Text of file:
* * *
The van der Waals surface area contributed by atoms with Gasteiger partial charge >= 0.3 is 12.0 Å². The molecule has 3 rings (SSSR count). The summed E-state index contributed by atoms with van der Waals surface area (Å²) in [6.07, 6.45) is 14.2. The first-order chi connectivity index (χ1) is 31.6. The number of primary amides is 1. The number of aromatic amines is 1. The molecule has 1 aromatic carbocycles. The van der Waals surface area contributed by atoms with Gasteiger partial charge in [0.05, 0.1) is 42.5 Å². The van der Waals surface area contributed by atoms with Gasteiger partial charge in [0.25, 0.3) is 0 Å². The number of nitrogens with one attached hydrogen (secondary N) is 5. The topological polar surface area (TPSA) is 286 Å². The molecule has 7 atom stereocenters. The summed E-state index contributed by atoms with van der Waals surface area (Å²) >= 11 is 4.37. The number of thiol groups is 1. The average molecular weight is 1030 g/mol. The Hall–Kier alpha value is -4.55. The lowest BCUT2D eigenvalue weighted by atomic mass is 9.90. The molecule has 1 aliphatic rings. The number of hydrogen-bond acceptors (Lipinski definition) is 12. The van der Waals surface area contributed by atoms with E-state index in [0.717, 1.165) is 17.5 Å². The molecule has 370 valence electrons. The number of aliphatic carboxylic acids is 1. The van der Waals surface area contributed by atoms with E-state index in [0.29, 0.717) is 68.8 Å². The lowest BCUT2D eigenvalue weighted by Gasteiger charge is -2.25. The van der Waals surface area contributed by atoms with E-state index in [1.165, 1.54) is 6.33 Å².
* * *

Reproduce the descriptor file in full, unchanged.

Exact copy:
The van der Waals surface area contributed by atoms with Gasteiger partial charge >= 0.3 is 12.0 Å². The molecule has 3 rings (SSSR count). The summed E-state index contributed by atoms with van der Waals surface area (Å²) in [6.07, 6.45) is 14.2. The first-order chi connectivity index (χ1) is 31.6. The number of primary amides is 1. The number of aromatic amines is 1. The molecule has 1 aromatic carbocycles. The van der Waals surface area contributed by atoms with Gasteiger partial charge in [0.05, 0.1) is 42.5 Å². The van der Waals surface area contributed by atoms with Gasteiger partial charge in [0.25, 0.3) is 0 Å². The number of nitrogens with one attached hydrogen (secondary N) is 5. The topological polar surface area (TPSA) is 286 Å². The molecule has 7 atom stereocenters. The summed E-state index contributed by atoms with van der Waals surface area (Å²) >= 11 is 4.37. The number of thiol groups is 1. The average molecular weight is 1030 g/mol. The Hall–Kier alpha value is -4.55. The lowest BCUT2D eigenvalue weighted by atomic mass is 9.90. The molecule has 1 aliphatic rings. The number of hydrogen-bond acceptors (Lipinski definition) is 12. The van der Waals surface area contributed by atoms with E-state index in [0.717, 1.165) is 17.5 Å². The molecule has 370 valence electrons. The number of aliphatic carboxylic acids is 1. The van der Waals surface area contributed by atoms with E-state index in [0.29, 0.717) is 68.8 Å². The lowest BCUT2D eigenvalue weighted by Gasteiger charge is -2.25. The van der Waals surface area contributed by atoms with E-state index in [1.165, 1.54) is 6.33 Å².